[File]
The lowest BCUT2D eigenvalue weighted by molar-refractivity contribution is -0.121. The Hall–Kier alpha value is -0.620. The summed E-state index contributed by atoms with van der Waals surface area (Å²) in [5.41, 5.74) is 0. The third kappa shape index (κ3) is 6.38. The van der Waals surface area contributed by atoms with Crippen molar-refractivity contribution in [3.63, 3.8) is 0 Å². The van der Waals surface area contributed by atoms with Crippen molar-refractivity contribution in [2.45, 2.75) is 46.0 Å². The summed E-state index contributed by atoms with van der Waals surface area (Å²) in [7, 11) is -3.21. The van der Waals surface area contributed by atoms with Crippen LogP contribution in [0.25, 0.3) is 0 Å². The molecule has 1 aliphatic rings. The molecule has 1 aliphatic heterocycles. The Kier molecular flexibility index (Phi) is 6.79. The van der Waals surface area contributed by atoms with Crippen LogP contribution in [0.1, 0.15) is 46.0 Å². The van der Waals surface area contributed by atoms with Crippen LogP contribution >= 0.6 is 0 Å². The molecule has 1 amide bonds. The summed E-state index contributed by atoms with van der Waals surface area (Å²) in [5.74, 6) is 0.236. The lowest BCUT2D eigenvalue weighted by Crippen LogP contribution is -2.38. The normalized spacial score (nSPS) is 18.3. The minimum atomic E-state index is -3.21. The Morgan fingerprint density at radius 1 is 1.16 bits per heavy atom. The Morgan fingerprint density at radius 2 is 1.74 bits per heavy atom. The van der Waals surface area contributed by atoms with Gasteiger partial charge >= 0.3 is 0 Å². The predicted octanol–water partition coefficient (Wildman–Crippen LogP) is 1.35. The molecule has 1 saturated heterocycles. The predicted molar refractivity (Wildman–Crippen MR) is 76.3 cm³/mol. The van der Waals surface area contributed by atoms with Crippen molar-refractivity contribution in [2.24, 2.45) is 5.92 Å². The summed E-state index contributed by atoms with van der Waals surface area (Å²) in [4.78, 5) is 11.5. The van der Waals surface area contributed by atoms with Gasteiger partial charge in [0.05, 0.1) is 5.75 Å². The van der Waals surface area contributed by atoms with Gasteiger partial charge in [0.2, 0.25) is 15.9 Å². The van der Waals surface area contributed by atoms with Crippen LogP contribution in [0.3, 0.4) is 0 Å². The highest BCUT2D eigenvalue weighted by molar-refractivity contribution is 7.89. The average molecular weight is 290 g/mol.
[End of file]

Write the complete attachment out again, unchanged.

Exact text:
The lowest BCUT2D eigenvalue weighted by molar-refractivity contribution is -0.121. The Hall–Kier alpha value is -0.620. The summed E-state index contributed by atoms with van der Waals surface area (Å²) in [5.41, 5.74) is 0. The third kappa shape index (κ3) is 6.38. The van der Waals surface area contributed by atoms with Crippen molar-refractivity contribution in [3.63, 3.8) is 0 Å². The van der Waals surface area contributed by atoms with Crippen molar-refractivity contribution in [2.45, 2.75) is 46.0 Å². The summed E-state index contributed by atoms with van der Waals surface area (Å²) in [7, 11) is -3.21. The van der Waals surface area contributed by atoms with Crippen LogP contribution in [0.25, 0.3) is 0 Å². The molecule has 1 aliphatic rings. The molecule has 1 aliphatic heterocycles. The Kier molecular flexibility index (Phi) is 6.79. The van der Waals surface area contributed by atoms with Crippen LogP contribution in [0.1, 0.15) is 46.0 Å². The van der Waals surface area contributed by atoms with Crippen LogP contribution >= 0.6 is 0 Å². The molecule has 1 amide bonds. The summed E-state index contributed by atoms with van der Waals surface area (Å²) in [5.74, 6) is 0.236. The lowest BCUT2D eigenvalue weighted by Crippen LogP contribution is -2.38. The normalized spacial score (nSPS) is 18.3. The minimum atomic E-state index is -3.21. The Morgan fingerprint density at radius 1 is 1.16 bits per heavy atom. The Morgan fingerprint density at radius 2 is 1.74 bits per heavy atom. The van der Waals surface area contributed by atoms with Gasteiger partial charge >= 0.3 is 0 Å². The predicted octanol–water partition coefficient (Wildman–Crippen LogP) is 1.35. The molecule has 1 saturated heterocycles. The predicted molar refractivity (Wildman–Crippen MR) is 76.3 cm³/mol. The van der Waals surface area contributed by atoms with Crippen molar-refractivity contribution in [2.24, 2.45) is 5.92 Å². The summed E-state index contributed by atoms with van der Waals surface area (Å²) in [4.78, 5) is 11.5. The van der Waals surface area contributed by atoms with Gasteiger partial charge in [0.05, 0.1) is 5.75 Å². The van der Waals surface area contributed by atoms with Gasteiger partial charge in [0.2, 0.25) is 15.9 Å². The van der Waals surface area contributed by atoms with Crippen LogP contribution in [0.3, 0.4) is 0 Å². The highest BCUT2D eigenvalue weighted by molar-refractivity contribution is 7.89. The average molecular weight is 290 g/mol.